This post was originally published on the Give Healthy blog. In order to examine the concept of food justice and the emergency food system, Give Healthy spoke with Noreen Springstead, Executive Director of WhyHunger. Since 1992, she has worked for food justice and contributed to the organization’s mission of developing, supporting and replicating grassroots solutions focused on self-reliance and empowerment to end hunger and poverty. Below is a Q & A where she gives her perspective on “Give Healthy.”
1. What does the term “Give Healthy” mean to you?
Noreen: When I think of the term “Give Healthy,” I think of living healthy, so for me the core of “Give Healthy,” is nutritious food and exercise. The correlation around the work of solving hunger is that all people should have access to nutritious food. Good food and healthy food should be the evolution of the American food drive, and to take that one step further we should be moving toward establishing that food is a universal human right.
2. What do you see as the connection between hunger and health?
Noreen: What we’ve seen at WhyHunger is that there is a deep important connection between hunger and health, especially within low-income communities. There is a prevalence of fast, cheap, non-nutritious food in low-income neighborhoods. We’ve also observed the prevalence of processed food going to food banks. On one hand, its helps to alleviate hunger, but on the hand, it’s creating other health problems such as diabetes, obesity and heart disease. This paradigm needs to be changed. I’m excited to share that our Communications Intern Cataydra Brown, who is currently a sophomore at John Jay College of Criminal Justice, has done research at the intersection of food access, race, and class, ultimately questioning how someone’s socioeconomic status and race determines the quality of food that they’re exposed to in their neighborhoods. For example, in her research she examined Jamaica, Queens, which has a household median income of approximately $45,000, and 55% African-American vs. TriBeCa, New York, where the household median is $203,000 with 3% of African-Americans. She found that within a 20-block radius, Jamaica had 19 fast food restaurants – which included McDonald’s, Burger King, Wendy’s, Pizza Hut, etc., and no establishments that served fresh fruits and vegetables. However, in TriBeCa, there were just 2 fast food establishments within 20 blocks and a multitude of places that served organic fruits and vegetables. That just does not exist in a predominantly minority, low-income areas.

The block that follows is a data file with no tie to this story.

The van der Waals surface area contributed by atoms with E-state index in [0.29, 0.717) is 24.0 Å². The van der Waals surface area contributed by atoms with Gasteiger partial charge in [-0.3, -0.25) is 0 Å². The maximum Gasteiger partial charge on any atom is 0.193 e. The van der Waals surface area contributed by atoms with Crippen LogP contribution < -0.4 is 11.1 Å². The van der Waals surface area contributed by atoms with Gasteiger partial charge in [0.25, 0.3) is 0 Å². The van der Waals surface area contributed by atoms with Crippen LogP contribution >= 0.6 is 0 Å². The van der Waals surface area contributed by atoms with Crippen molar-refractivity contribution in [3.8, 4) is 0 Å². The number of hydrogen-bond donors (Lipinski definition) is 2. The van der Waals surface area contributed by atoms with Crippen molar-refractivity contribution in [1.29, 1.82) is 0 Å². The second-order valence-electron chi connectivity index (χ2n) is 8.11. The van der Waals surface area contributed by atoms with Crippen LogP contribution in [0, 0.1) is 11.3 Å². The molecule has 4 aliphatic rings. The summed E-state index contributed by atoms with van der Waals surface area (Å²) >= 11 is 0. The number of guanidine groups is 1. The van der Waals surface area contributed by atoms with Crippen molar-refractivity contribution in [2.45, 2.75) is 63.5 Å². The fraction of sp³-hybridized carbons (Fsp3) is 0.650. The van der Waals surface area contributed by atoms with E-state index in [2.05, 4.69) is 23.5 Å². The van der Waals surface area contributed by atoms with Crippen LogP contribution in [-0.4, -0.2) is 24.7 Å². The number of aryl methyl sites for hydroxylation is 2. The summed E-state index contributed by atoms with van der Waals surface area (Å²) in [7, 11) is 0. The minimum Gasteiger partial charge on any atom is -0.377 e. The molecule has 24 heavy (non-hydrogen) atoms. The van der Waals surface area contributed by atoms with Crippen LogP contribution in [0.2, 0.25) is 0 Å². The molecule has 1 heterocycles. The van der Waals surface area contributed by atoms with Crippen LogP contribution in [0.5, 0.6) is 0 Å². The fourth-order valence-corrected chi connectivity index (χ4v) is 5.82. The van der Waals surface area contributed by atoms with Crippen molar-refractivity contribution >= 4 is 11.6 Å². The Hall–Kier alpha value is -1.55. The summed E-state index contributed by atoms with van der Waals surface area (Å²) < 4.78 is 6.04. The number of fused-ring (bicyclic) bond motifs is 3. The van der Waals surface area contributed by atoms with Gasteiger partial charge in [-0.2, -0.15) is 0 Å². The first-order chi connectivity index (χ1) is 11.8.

3. What trends have you seen in food banking around sourcing healthy food?
Noreen: There are a lot of food banks evolving their food sourcing and putting a premium on change in the form of nutritious food. For example, we are seeing more local farmers producing fresh food for food banks and putting nutrition front and center. WhyHunger is helping to support food banks that are transforming the emergency food system into one that prioritizes health. A couple of great examples are our friends at the Community Food Bank of Southern Arizona and the Santa Barbara Food Back in California. Increasingly, like-minded food banks and community organizations are banding together in an effort WhyHunger is involved in called Closing the Hunger Gap, to learn best practices from each other and expand their thinking of what the emergency food system should look like.
4. How do we build a food system where everyone has access to nutritious food?
Noreen: We need to look at the system through a social justice lens. We need to look at everyone from the workers who pick the food to the workers who serve the food in our restaurants. The food system is built on exploited labor. Economic justice and fair livable wages are the basis of building a food system where everyone has access to nutritious food. WhyHunger is working to change the narrative from food charity to food justice and exploring how to establish food as a basic human right.
5. What do you mean by the term food justice?
Noreen: Food justice explores both intersections and opportunities between hunger and racial justice, environmental justice, economic inequality and health equity. Food charity is the model we need to change, because while it serves an immediate need for people, it doesn’t solve or end hunger in the long-term. Food justice addresses the deeper poverty at the root of hunger.